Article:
The winter version is on the left and the spring version on the right. Both cups show good clarity and few particles. The darker colour of the winter brew shows a little bit more concentration and roast. The darker winter leaves come from a higher Zhu Shan plantation than this spring. The dry leaves look a little bit smaller because the stems have been removed. This has made the tea a little bit more fragrant, but, being a winter Oolong, this fragrance is less than in the flowery spring. It's more a sweet honey, fruity and very natural kind of scent.
However, what makes its winter character stand out is its mild and mellow 'honey' taste. It has a nice light balance between sweetness and freshness.
It's actually easy to brew. Very few defects appeared despite the long infusion time. And it has more durability than the spring version.
The spring leaves are lighter and a more yellow in color.
The scent is stronger, but the taste is lighter. There is some fruity sourness when the brew becomes cold.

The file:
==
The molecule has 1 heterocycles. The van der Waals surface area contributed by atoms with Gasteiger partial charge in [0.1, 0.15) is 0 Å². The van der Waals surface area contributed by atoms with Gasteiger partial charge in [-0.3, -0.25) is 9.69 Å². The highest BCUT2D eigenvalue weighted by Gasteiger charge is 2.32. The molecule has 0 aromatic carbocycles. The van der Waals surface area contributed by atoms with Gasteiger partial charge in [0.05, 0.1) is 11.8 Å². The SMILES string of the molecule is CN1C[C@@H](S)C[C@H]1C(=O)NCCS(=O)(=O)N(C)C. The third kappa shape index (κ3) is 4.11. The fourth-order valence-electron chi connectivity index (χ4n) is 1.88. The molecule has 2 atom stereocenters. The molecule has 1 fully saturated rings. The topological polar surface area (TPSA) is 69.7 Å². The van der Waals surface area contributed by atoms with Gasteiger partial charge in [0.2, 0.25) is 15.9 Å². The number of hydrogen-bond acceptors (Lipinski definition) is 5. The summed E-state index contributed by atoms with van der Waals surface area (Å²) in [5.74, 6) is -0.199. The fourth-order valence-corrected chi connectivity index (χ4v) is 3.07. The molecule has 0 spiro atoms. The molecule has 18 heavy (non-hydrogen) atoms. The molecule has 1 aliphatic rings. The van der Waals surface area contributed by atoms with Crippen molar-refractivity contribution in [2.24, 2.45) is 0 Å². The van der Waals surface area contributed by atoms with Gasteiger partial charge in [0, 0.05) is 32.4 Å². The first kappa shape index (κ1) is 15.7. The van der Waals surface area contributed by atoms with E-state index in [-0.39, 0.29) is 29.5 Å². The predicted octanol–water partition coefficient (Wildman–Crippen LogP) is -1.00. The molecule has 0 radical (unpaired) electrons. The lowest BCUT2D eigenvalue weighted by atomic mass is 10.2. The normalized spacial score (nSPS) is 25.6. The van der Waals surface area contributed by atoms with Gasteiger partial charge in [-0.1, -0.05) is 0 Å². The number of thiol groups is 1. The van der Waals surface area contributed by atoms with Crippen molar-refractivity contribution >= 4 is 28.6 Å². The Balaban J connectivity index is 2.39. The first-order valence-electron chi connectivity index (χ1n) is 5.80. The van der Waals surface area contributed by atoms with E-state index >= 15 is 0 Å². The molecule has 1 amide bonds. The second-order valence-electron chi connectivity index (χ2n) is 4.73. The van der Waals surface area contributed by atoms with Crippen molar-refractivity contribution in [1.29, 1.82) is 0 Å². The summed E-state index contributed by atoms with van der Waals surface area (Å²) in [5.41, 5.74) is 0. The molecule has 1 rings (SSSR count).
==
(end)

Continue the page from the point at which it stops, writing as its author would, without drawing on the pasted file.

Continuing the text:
These 2 Oolongs are at the middle of the road between fresh, unroasted Oolongs and Hung Shui Oolongs. Handpicked from small plantations in the natural setting of Zhu Shan, they are a good value for beginners and everyday Oolong drinkers.
I live in Taiwan since 1996 and have been studying tea with Teaparker. He's a worldwide tea expert and author of over 30 tea books. The study of tea isn't just theoretical, but it's also rooted in daily practice. It's a path of continuous improvement. As my brewing technique improves I get access to better teas and better accessories. These things go hand in hand. My blog documents my learning since 2004. And I have set up an online tea boutique with my selection of top quality teas, accessories and tea culture.